As a young man I think domestic abuse is a gendered crime which is deeply rooted in the societal inequality between women and men. It takes place “because she is a woman” and happens disproportionately to women. I also think that women are more likely than men to experience multiple incidents of abuse. Domestic abuse exists as part of violence against women and girls, which also includes different forms of family violence such as forced marriage. This kind of abuse is very popular in Morocco, which is a shame for our society. I believe that the last show in 2M normalizes violence against women, and helps them cover it with makeup. Instead, it is very important to raise victims’ awareness and orientate them to get the help they need from authorities.However, I also see this show as a step forward, since it launches discussions worldwide about this issue and will certainly push the authorities to get the attention needed for the victims.
Jamila, age 20
The media creates a false image for women: either she is well educated and elegant or manageable and traditional. The media is not fair with these women. Instead of spreading their success and informing the audience of changing dynamics, it misshapes their real image into a false and bad one. It tells women they have to obey their husbands instead of defending their basic rights.
Salma, age 20
The fact that domestic violence is still an issue around the world, when we are getting ready for 2017, puts a great deal of responsibility on the media’s shoulders to spread anti-domestic violence messages. Unfortunately, the daily morning 2M TV program is portraying domestic violence as a given and morally accepted behaviour. It acts like a woman’s bruises are her responsibility to cover. In fact, the bruises are the alarming sign of the society’s failure to stand up for her.
Sara, age 26
We live in a patriarchal society that still believes that it is the wife’s responsibility to keep her family in harmony. We teach women they need to keep being patient or they will destroy her family. It is very weird to know that being beaten is a normal act. The weirdest thing is to cover up abuse instead of voicing your opinion and talking about your right of being respected.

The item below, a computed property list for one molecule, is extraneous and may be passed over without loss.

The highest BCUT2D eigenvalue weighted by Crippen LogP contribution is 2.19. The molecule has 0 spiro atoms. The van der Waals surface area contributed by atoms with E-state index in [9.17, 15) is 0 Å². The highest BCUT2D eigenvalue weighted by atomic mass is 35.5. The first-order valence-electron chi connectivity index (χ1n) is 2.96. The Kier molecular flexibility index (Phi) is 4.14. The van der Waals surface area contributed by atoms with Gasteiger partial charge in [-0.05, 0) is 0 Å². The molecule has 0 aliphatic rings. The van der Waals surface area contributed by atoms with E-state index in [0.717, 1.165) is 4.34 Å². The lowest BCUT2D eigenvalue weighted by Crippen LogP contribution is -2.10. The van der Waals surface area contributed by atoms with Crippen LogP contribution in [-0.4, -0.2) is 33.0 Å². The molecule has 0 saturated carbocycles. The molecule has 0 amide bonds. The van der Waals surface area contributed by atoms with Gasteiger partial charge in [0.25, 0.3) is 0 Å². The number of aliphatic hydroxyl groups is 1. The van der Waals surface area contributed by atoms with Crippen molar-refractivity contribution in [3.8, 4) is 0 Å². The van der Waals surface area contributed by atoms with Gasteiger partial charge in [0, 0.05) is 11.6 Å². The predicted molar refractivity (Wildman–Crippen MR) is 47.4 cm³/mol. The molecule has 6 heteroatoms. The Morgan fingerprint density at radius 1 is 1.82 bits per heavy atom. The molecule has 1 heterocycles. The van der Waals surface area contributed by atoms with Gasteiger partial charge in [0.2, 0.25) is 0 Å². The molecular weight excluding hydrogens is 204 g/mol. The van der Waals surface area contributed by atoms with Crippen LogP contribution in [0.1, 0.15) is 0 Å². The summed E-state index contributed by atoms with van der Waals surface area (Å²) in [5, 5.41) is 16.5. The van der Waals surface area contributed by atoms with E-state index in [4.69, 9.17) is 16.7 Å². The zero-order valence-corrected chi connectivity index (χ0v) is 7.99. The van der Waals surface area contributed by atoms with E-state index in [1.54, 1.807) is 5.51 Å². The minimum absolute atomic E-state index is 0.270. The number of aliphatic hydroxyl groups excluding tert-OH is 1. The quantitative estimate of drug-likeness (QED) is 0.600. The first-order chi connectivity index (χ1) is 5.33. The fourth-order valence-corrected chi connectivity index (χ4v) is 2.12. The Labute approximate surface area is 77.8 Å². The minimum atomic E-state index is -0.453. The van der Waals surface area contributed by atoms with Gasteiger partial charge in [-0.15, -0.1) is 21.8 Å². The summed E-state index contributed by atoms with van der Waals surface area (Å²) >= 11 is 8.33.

Abdelhaq, age 23
‘Woman’ is a very priceless word for me. She’s my mother, my first love, the person I’ll do anything to keep alive. I won’t accept anyone saying things against or hurting her. Woman is my sister, my auntie, my friend, my everyone. Nobody has the right to touch a woman because of her gender or because the world gives her fewer chances. A woman is a human before she is a woman. She has rights we are obliged to peacefully respect. She has dreams of success and gifted hands, just like men do. As such, I totally respect and support her.
Souad, age 22
Seeing this show reminded of the conclusion I came to in my bachelor’s thesis. I discovered that the media is a way of reinforcing dangerous stereotypes about women. I analyzed two Moroccan advertisements. In both, women are obedient, naive and almost always silent. These assumptions are transmitted between generations. If we don’t change something, the next generation will perceive women the same way their parents’ generation did.
Sara, age 20
I have never personally experienced violence, because I am lucky to come from a peaceful, honest home. We’re a patriarchal society, and violence is not only linked to husbands; it also comes from big brothers and uncles. Unfortunately, I have encountered sexual harassment, mostly verbal, and it’s upsetting to see that my favorite TV programs are giving make up tutorials on how to cover beatings. It’s really a shame to see how a serious issue has become so normal. Instead of covering it up, they should be talking about how to address the roots of this issue. Husbands need to control their anger and respect their wives.
Oumhani, age 21
Like many others, I encounter sexual harassment in the streets and it is mostly verbal. It is very offensive and insulting even when only verbal – and I wish the Moroccan government would criminalize that act. This should be a free country where men as well as women are free to wear whatever they want without being harassed. To help protect that freedom sexual harassment of any kind should be met with extreme sentences
The 2M TV segment is actually no surprise to me – the channel isn’t very good. Instead of wasting five minutes making a senseless beauty tutorial, they should have taken this dangerous matter into real consideration. They could have brought a legitimate coach, psychologist, or lawyer to teach us how to take action and not be afraid.
And however the bruises may look, women will always be strong and beautiful. No make-up necessary.
Tragically, domestic violence continues to be an issue – in Morocco and around the world. The media has a unique position to play…for good or bad. Reports like the one that aired on 2M are part of the problem. But speaking out can help break the cycle and be part of the solution. We invite you to join us in condemning violence against women.